How can it be the middle of August already?  The summer months seem to go by faster than any of the others! Oh well, it is what it is and here's a sampling of what's blooming in my garden this month.

Anemone hupehensis

The sweet fragrance of Clerodendrum bungei and the bright pink blossoms at this time of year make me forgive it for sending up suckers everywhere.  A great plant but be sure that you want a thicket of it before you plant it.  The good news is that the suckers pull easily.

Many hardy fuchsias are in full swing right now.  Here's Delta's Groom
 And June Bride.

Hydrangea 'Pistachio'

A perennial impatiens that came from Annie's Annuals several years ago. 

Roscoea purpurea 'Cinnamon Stick."  Fortunately, the blooms don't last long as the plant is the real attraction.

This goofy fluorescent pelargonium will represent the many that are blooming right now.

Abutilon something or other that made it through the winter in the ground.

 Abutilon megapotamicum that made it through the winter in a pot with no protection.
White brugmansia.  My 'Charles Grimaldis' and the pink one suffered damage this winter when the heat didn't get turned up in the glass room so they aren't blooming yet.  Maybe next month.
 Begonia boliviensis


Persicaria amplexicaulis 'Golden Arrow'  Put it in too much sun and the golden leaves burn, too much shade and the leaves turn chartreuse.  Either way it blooms.

Clerodendrum tricotomum has been more floriferous this year than ever.  The bees and humming birds have been very busy so hopefully there'll be lots of gorgeous metallic turquoise berries inside the red calyces.

Eryngium alpinum blooms are not as blue this year as usual.

Albizia julibrissin

   Macleaya cordata gets pulled up every year and somehow comes back  stronger and spreads farther.  I  love the foliage so don't want to totally eradicate it.

Impatiens niamniamensis ‘Congo Cockatoo’

My very first Crinum bloom.  I have another in the garden that has been there for at least nine years and has never bloomed.  Probably not in enough sun.  Anyway, I got this bulb on sale this spring, planted it in a pot and put it in the sun.  Hooray, blooms.

The last of the fragrant oriental lilies,  'Tom Pouce.'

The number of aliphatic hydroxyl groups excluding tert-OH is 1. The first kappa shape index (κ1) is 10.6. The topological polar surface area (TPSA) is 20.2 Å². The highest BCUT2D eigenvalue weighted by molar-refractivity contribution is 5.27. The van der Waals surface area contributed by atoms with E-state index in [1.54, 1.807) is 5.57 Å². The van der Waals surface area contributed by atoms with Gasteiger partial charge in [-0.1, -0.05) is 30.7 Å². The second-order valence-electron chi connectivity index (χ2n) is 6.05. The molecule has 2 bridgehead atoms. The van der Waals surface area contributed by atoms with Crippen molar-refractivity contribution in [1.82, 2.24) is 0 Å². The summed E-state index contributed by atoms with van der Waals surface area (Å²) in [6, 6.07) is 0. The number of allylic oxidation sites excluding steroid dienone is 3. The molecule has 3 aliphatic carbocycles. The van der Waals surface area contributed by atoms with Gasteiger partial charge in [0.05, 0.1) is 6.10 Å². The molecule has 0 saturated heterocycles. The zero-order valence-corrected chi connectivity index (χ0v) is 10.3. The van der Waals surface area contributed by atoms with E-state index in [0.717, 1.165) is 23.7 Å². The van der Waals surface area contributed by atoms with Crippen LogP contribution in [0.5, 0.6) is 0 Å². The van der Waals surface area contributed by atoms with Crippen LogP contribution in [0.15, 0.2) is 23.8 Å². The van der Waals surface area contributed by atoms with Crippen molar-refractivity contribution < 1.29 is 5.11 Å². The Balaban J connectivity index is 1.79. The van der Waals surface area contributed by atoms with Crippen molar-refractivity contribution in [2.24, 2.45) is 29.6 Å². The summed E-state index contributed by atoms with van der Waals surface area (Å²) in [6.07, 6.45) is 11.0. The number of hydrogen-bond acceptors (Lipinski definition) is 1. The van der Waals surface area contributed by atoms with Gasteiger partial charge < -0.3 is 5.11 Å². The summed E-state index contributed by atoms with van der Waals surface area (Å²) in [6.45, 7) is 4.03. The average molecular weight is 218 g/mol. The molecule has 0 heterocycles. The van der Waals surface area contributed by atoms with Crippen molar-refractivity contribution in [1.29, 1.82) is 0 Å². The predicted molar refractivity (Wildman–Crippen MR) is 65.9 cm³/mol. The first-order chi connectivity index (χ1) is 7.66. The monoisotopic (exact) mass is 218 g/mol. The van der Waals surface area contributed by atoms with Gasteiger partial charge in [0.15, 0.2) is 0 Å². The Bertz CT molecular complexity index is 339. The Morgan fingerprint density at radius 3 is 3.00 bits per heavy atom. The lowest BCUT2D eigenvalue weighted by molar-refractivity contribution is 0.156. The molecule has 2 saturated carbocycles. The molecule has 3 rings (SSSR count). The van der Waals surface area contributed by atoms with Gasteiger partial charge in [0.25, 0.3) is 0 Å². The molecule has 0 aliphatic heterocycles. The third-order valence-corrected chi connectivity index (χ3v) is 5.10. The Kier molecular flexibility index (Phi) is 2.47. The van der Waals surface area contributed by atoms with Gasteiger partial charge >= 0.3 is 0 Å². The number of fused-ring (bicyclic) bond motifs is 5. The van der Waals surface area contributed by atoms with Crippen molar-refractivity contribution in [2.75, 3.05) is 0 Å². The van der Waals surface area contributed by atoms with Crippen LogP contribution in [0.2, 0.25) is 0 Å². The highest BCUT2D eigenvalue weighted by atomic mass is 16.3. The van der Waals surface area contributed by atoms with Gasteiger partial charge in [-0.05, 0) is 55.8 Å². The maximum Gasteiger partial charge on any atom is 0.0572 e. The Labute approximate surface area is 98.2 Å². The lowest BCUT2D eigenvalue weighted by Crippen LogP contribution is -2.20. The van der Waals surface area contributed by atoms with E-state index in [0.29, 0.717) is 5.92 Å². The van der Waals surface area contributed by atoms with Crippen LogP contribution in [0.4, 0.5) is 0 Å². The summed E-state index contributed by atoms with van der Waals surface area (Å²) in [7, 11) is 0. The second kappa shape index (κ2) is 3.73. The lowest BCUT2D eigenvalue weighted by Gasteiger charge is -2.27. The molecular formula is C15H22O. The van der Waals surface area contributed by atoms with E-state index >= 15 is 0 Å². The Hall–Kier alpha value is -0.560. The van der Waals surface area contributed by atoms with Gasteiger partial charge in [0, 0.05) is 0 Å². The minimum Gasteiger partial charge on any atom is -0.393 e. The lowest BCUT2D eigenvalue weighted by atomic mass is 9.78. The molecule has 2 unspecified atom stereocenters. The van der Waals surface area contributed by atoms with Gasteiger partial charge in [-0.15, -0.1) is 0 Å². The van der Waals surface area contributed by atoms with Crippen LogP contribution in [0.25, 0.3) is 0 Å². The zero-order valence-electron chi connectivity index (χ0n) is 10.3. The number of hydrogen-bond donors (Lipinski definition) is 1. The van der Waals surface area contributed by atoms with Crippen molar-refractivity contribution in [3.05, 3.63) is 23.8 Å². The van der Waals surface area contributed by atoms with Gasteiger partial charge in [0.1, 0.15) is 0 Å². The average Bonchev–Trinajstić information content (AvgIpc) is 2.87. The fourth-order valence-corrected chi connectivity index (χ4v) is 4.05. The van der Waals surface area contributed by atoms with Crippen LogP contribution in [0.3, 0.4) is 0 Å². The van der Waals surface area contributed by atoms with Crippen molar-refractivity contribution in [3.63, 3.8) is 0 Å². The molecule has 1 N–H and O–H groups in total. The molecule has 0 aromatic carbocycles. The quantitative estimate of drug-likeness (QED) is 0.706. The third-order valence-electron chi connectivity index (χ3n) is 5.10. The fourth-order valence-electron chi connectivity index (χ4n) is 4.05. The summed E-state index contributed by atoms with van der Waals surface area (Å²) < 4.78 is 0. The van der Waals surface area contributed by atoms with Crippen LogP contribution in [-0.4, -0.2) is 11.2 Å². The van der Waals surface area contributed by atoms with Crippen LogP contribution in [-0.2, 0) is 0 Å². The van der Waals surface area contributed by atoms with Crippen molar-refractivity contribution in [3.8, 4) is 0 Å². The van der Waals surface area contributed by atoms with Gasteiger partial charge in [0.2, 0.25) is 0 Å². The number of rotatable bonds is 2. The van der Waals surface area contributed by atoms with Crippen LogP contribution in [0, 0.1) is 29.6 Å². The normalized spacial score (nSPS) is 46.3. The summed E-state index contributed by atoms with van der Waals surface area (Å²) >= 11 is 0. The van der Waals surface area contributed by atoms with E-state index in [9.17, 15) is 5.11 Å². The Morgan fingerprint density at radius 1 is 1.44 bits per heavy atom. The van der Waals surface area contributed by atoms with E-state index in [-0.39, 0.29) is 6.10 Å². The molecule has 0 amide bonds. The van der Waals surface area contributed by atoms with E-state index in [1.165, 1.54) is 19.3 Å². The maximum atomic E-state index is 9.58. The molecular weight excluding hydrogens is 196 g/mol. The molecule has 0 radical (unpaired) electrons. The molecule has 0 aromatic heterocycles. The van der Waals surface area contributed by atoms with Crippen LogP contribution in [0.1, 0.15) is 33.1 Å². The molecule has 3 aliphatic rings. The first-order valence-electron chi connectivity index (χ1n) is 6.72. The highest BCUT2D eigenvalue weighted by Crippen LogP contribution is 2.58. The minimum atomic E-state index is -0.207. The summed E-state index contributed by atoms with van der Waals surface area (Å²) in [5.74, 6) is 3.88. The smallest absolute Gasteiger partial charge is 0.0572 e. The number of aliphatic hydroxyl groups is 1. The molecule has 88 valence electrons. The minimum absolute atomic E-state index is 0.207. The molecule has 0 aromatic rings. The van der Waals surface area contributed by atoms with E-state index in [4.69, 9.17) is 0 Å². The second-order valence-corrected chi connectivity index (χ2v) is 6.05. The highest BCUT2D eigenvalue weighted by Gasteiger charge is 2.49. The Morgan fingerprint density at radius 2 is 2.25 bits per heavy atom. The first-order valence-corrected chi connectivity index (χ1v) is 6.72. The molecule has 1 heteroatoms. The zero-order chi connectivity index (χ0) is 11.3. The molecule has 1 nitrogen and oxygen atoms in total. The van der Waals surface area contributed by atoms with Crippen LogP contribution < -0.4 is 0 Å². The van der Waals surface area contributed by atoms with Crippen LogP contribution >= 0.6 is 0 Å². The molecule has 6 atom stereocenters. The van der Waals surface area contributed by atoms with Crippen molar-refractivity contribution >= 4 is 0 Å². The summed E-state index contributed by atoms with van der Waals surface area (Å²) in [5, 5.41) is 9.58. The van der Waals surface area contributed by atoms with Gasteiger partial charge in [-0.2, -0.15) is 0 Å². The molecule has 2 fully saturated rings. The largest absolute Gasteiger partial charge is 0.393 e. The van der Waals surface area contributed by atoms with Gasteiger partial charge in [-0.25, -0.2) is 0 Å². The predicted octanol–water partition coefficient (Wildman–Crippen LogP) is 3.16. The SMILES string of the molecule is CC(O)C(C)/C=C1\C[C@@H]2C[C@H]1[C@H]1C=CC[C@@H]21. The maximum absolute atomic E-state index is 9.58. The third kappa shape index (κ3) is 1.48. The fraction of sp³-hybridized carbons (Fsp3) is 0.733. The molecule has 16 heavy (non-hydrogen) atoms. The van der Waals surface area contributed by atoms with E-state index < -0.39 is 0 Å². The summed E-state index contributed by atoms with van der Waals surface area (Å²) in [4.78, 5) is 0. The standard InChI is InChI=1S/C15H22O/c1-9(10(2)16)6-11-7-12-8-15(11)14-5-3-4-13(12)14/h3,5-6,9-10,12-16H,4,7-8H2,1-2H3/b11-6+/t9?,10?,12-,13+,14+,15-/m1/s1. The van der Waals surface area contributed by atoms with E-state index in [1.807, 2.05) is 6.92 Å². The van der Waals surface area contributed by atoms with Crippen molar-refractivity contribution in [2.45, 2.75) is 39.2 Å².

Lobelia tupa survived an attack early in the season by one of the people with mental disabilities who live across the alley from me.  It was lying flat on the ground but I got a stout stake and tied the lobelia to it. It's quite a sizeable clump so I was unsure if it would pull through but it did with no permanent damage at all.   The Clematis tangutica vine on the fence behind was not so lucky and died after being pulled off the fence and torn to bits.
 Leycesteria formosa

NOID crocosmia that a neighbor has given to everyone in the hood.  It spreads fairly quickly and blooms nicely.  The rest of my crocosmias bloomed much earlier.

Hibiscus syriacus or Rose of Sharon is the only hibiscus that performs really well for us up here and blooms well with no summer heat.  It's also hardy in the ground. 

This NOID buddleia came home as a little start of a thing and has grown into quite a shrub.  The flowers hand downward, have a slight fragrance and are a hummingbird favorite.  Also, this one doesn't seem to be seeding everywhere. 

Dicentra scandens is a charming perennial vine and is tough as nails.

I let a few fireweeds grow in my parking strip.  They really are lovely flowers.

Romneya coulteri is just about bloomed out but there are still some blooms left.

Another weed that I allow is Lathyrus somethingorother, a perennial pea that blooms in either this deep pink or white.  They don't have a fragrance, but they climb over shrubs nicely and provide a shot of color in high summer.  It's easy enough to pull up what you don't want.  As legumes, they fix nitrogen in the soil making the other plants happy. 

Cotinus 'Pink Champagne'  and fennel for the butterflies.

Lots of roses.  This one will represent all of them.

That bad boy of impatiens, I. glandulifera, reseeds rampantly.  We pull thousands of them up each year but leave a few.  It creates a great deal of biomass for the compost heap.

Agastache is another hummingbird favorite.

Carol at May Dreams Gardens is the host of Garden Bloggers' Bloom Day on the fifteenth of each month.  Click here to visit her blog and see what's blooming all over the world right now.  Thanks for inviting us all to the party and for being such a great host Carol!